Sadie Williams by Bonaramis.
Fashion designer Sadie Williams was inspired by the 1962 Best of Ikebana book on Japanese flower arranging to create a bold and innovative AW15 collection that features multiple textile techniques and a glorious mash up of fabrics. Here she tells us more…
Where did you study on BA and MA and what were the best aspects of your courses?
BA in Fashion Design at Brighton. Best aspects were the technical training this gave you, and the amazing tutorship of Jane Shepherd, who introduced us young, clueless first years to many many brilliant and inspiring aspects to this vast industry. She also and helped us to develop into stronger designers, and taught us that we should be unafraid of creating something extreme, bizarre or seemingly ‘anti-fashion’.
MA on the ‘Textiles For Fashion’ pathway of the MA Fashion course at Central Saint Martins. This is where I finally felt like I found ‘my thing’, through lots of learning through mistakes! It was tough, but the best thing I have ever done. I feel honoured to have been taught by my textile tutor Fleet and the late great Louise Wilson.
You’ve been much feted since your MA collection caught imaginations, what has been the best outcome of this?
Being able to continue working creatively and express myself and my vision, sometimes this is in collaboration with another brand or project and more recently under my own label. I have also loved being able to travel and meet so many brilliant people along the way. It’s all still very much a learning curve.
Your collections are defined by sleek silhouettes, what is it about such graphic shapes that appeals to you?
For me, I really focus on creating the textiles, often quite laboured (multi-layered, printed, quilted, appliqued, embossed etc). I love clean simple silhouettes and feel that partnering them with my textiles is both cool and necessary way to present my work in a stronger and clearer way, and avoid the danger of fussy garments being overworked or theatrical.
How do you source so many different types of metallic fabrics?
Always on the look-out! But also, I create a lot of different metallic fabrications through altering/re-working existing fabrics using various techniques, for example bonding shimmering transparent fabrics over satins or lurex, weaving metallic ribbons into fabrics, or stiffening flimsy loose-weave lurex by embossing and bonding it.
What fabrics are your favourite kind to work with and why?
I think it’s clear that I rather like lurex! But honestly, I just really love working with all sorts of textiles. I love being set a project/job where I have to work with a fabric that I wouldn’t normally select myself, for example, one of my favourite projects form the CSM MA was working with lace, which I doubt I would ever have considered before.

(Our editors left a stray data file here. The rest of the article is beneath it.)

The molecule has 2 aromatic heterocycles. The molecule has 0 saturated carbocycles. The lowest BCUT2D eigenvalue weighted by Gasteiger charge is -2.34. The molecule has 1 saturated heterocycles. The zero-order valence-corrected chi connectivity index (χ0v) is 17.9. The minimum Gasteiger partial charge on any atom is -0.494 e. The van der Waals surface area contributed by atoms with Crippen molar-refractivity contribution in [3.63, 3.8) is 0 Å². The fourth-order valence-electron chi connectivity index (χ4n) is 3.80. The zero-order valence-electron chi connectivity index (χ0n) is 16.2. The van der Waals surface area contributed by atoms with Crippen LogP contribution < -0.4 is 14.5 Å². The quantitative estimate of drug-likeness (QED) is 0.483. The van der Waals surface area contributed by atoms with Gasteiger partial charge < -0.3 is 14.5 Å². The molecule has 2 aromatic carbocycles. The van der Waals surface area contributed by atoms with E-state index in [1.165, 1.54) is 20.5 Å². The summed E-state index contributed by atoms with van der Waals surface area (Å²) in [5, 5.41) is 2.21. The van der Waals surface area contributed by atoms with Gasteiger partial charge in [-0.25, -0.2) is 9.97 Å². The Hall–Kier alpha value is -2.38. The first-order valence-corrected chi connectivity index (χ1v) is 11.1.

I understand you are in the process of moving studios, where is the new one and what would we see if we came to visit?
It’s in East London, Haggerston, right by the canal! There’s a lot of rolls of fabric! Shelves full of books and mags, lots of portfolio boxes, my heat-press, sublimation printer sewing machine, mannequin etc. Lots of crafty things like wire, plasticine, coloured acetates and tons of different kinds of papers (which I often use for making our animations). All the things I need to do what I do!
I loved your latest collection, inspired by Ikebana flower arrangements, what was the process of translating the Best of Ikebana books into wearable garments?
It was more the idea of translating the spirit of those beautiful 1960’s images of floral arrangements into my work, rather than a visual translation. I liked the way that they were subtly vibrant, and very playful and fun yet so composed and still at the same time. I hope that makes sense! I worked with my friend Georgina Norris to create accompanying floral arrangements using the leathers that were featured in my collection, so we used these in my installation spaces at London and Paris fashion week, and I always intended to pair them up with imagery of my garments into a printed and digital lookbook.
How did you include techniques such as weaving, quilting and applique?
I wove together some brilliant vintage Indian ribbons that I sourced from a market stall in Shepherds Bush. In fact I bought up all his stock! I appliqued these as decorative patched onto the fronts of tops. I also used applique to apply metallic leather onto fine silk-prganza, which was actually pretty tricky and took a lot of sampling. It’s a multi-step process involving machine-sewing the leather and organza between layers of a specialist translucent quilting paper, which you can then tear away. I quilted a few lurex garments, by sewing around the print design through lyers of wadding and onto a backing fabric.
Do you have any other collaborations with your brother Joe Williams on the horizon?
He is currently on a trip travelling for a few months, but we have an agent, and so when the right projects come up and we are both available, then yes! And I would love to work with him again to illustrate some of my own work again in the near future.
What’s next for Sadie Williams, can we expect another full collection next season and if so can you give us a clue about your new inspiration?
I am definitely going to be applying for NewGen sponsorship again for SS16, so fingers crossed! And I am afraid I’m going to keep my lips sealed at the moment!
AW15, Best of Ikebana, Bonaramis, Central Saint Martins, East London, Fleet, Georgina Norris, Haggerston, Ikebana, interview, Jane Shepherd, japanese, Joe Williams, Louise Wilson, Lurex, Metallic, Newgen, Sadie Williams, University of Brighton
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- Matthew Barney at Sadie Coles